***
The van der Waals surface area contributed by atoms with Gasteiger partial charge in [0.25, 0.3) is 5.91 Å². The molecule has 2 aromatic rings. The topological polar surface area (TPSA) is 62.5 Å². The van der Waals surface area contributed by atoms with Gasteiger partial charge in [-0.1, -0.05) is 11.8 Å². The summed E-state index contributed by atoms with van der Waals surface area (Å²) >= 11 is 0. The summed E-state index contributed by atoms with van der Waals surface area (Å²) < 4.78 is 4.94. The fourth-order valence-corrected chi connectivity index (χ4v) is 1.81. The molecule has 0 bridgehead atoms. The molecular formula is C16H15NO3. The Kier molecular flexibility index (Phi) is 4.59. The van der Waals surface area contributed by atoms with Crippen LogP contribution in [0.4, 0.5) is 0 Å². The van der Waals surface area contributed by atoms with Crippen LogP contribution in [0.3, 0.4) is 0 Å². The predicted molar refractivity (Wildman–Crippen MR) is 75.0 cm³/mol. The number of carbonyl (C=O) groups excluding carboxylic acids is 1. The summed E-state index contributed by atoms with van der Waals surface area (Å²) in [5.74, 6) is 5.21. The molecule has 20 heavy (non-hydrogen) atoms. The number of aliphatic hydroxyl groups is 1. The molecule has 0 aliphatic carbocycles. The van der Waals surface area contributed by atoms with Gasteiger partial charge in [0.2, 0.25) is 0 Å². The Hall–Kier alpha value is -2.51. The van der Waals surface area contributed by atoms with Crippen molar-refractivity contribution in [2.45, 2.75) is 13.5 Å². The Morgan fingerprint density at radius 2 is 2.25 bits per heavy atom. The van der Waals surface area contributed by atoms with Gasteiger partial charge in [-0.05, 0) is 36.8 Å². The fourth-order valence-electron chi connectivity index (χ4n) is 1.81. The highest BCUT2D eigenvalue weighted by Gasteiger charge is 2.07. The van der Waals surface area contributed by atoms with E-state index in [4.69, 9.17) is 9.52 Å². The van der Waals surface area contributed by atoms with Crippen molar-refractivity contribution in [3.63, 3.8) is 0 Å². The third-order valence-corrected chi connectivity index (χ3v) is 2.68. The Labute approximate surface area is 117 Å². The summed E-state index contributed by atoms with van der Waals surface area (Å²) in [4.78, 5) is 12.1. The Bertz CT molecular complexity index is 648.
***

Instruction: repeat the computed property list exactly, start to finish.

The van der Waals surface area contributed by atoms with Gasteiger partial charge in [0.25, 0.3) is 5.91 Å². The molecule has 2 aromatic rings. The topological polar surface area (TPSA) is 62.5 Å². The van der Waals surface area contributed by atoms with Gasteiger partial charge in [-0.1, -0.05) is 11.8 Å². The summed E-state index contributed by atoms with van der Waals surface area (Å²) >= 11 is 0. The summed E-state index contributed by atoms with van der Waals surface area (Å²) < 4.78 is 4.94. The fourth-order valence-corrected chi connectivity index (χ4v) is 1.81. The molecule has 0 bridgehead atoms. The molecular formula is C16H15NO3. The Kier molecular flexibility index (Phi) is 4.59. The van der Waals surface area contributed by atoms with Crippen LogP contribution in [0.4, 0.5) is 0 Å². The van der Waals surface area contributed by atoms with Crippen LogP contribution in [0.3, 0.4) is 0 Å². The predicted molar refractivity (Wildman–Crippen MR) is 75.0 cm³/mol. The number of carbonyl (C=O) groups excluding carboxylic acids is 1. The summed E-state index contributed by atoms with van der Waals surface area (Å²) in [5.74, 6) is 5.21. The molecule has 20 heavy (non-hydrogen) atoms. The number of aliphatic hydroxyl groups is 1. The molecule has 0 aliphatic carbocycles. The van der Waals surface area contributed by atoms with Gasteiger partial charge in [0.2, 0.25) is 0 Å². The Hall–Kier alpha value is -2.51. The van der Waals surface area contributed by atoms with Crippen molar-refractivity contribution in [2.45, 2.75) is 13.5 Å². The Morgan fingerprint density at radius 2 is 2.25 bits per heavy atom. The van der Waals surface area contributed by atoms with Gasteiger partial charge in [-0.05, 0) is 36.8 Å². The fourth-order valence-electron chi connectivity index (χ4n) is 1.81. The highest BCUT2D eigenvalue weighted by Gasteiger charge is 2.07. The van der Waals surface area contributed by atoms with E-state index in [4.69, 9.17) is 9.52 Å². The van der Waals surface area contributed by atoms with Crippen molar-refractivity contribution in [3.63, 3.8) is 0 Å². The third-order valence-corrected chi connectivity index (χ3v) is 2.68. The Labute approximate surface area is 117 Å². The summed E-state index contributed by atoms with van der Waals surface area (Å²) in [4.78, 5) is 12.1. The Bertz CT molecular complexity index is 648.